Champlin, L., (2004), surprising number of…

BIBLIOGRAPHY

Champlin, L., (2004), surprising number of U.S. elders do not have health insurance coverage -- not even Medicare (Online). American Academy of Family Physicians.

 http://www.aafp.org/online/en/home/media/releases/2004/uninsured-elders-4-1-04  (Accessed 18 August 2009).

Cummings, S.M.; Neff, J.A.; and Husaine, B.A. (2003), functional impairment as a predictor of depressive symptomatology: the role of race, religiosity and social support (Online). Health and Social Work, National Association of Social Workers.  http://findarticles.com/p/articles/mi_hb138/is_1_28/ai_n28983552  (Accessed 18 August 2009)

Kolodinsky, J.; Junghun, N.; Lee, J.K.; and Dorzewiczewski, M. (2001). Degree of frailty and elderly satisfaction with personal care services in a community setting (Online). Journal of Consumer Satisfaction, ProQuest Information and Learning Company.  http://www.findarticles.com/p/articles/mi_qa5516/is_200101/ai_n21465985 . Accessed 18 August 2009).

Mental Health Professionals Understanding What Is Impacting
Words: 618 Length: 2 Pages Document Type: Case Study Paper #: 37462073
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mental health professionals, understanding what is impacting patients and their employees requires careful observation. This occurs through seeing if there is anything that is out of the ordinary. The situation with Eileen; is classic example of using these tools to realize when something more severe is happening. (Palmo, 2006)

In this particular case, Eileen is known as someone who is stable and reliable in organizing / managing the office. However, once she starts crying, is when she is dealing with more unusual challenges. Mental health professionals have a duty to identify the root causes of these problems and helping her to address them. (Palmo, 2006)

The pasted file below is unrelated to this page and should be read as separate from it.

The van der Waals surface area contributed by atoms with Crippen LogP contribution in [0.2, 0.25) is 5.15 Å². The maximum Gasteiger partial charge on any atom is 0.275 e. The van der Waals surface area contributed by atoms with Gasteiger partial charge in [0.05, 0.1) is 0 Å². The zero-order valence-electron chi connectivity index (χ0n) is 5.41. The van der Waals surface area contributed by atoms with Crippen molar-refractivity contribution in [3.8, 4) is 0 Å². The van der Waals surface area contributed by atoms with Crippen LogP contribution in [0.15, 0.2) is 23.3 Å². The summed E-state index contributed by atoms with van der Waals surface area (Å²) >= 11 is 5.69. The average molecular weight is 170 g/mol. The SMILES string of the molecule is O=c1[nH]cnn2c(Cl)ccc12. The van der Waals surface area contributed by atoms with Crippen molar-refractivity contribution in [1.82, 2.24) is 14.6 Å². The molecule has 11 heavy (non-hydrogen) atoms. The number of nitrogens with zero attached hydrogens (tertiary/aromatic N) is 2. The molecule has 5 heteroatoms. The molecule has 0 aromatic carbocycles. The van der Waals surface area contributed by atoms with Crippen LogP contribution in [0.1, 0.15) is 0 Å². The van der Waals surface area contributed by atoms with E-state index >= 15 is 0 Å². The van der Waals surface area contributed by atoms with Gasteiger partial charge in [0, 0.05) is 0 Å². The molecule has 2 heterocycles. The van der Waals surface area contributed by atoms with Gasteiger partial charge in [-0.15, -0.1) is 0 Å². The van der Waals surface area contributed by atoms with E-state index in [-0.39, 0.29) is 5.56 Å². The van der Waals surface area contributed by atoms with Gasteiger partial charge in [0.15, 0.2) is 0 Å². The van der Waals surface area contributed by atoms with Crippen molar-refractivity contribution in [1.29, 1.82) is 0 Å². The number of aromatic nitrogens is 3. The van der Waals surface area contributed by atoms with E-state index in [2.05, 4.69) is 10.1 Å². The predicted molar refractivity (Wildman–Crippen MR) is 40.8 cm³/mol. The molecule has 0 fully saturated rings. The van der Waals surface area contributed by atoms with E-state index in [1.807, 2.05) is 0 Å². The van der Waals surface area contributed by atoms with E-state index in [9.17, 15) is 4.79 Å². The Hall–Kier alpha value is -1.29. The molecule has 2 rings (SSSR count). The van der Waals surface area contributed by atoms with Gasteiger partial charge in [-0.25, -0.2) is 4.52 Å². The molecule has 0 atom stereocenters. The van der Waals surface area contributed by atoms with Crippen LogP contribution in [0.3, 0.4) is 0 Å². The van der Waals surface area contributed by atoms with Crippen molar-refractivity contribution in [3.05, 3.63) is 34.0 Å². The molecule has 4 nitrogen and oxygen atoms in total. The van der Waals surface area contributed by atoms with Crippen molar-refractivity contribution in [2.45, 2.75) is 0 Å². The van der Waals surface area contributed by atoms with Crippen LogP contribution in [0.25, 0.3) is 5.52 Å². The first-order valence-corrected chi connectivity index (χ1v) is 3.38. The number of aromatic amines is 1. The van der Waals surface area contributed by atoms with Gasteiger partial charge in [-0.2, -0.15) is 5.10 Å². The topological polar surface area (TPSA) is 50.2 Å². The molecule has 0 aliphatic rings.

For Cora, she has unique responsibilities as a counselor and her employer. This is because she has to make certain that Eileen is able to work through these problems in order to perform her job efficiently. At the same time, she has an obligation to…

References

Palmo, A. (2006). Foundations of Mental Health Counseling. Springfield, IL: Charles C. Thomas.

Mental Health Illness the Ability
Words: 1546 Length: 6 Pages Document Type: Essay Paper #: 28829089
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This creates a nerve with the client that their private information is going to be unprotected and confidentiality is going to be broken . There is no safe way to keep all information private. However, all mental health professionals must take all necessary precautions to keep client information private .

Conclusion

As you look around the mall, classroom, church, family history, friend's family, or place of employment, you're sure to know someone with a mental illness, or someone who might of attempted suicide . Assessing and treating these disorders is essential in the mental health field, more trained mental health professionals are needed, more agencies, and more funding . Otherwise if society keeps assuming that the mind and brain are separate and that mental disorders are " different" or " bad" misunderstanding, mistreatment, and stigma will persist in this society . We need to stop seeing individuals with mental health…

Reference

American Psychiatric Association. (2000). Diagnostic and statistical manual of mental disorders (Revised 4th ed.). Washington, DC: Author.

American Association of Suicidology. ( 2006, February), U.S.A. suicide: 2003 official final data. Retrieved March 19, 2010, from http:/ / www.suiciodology.org.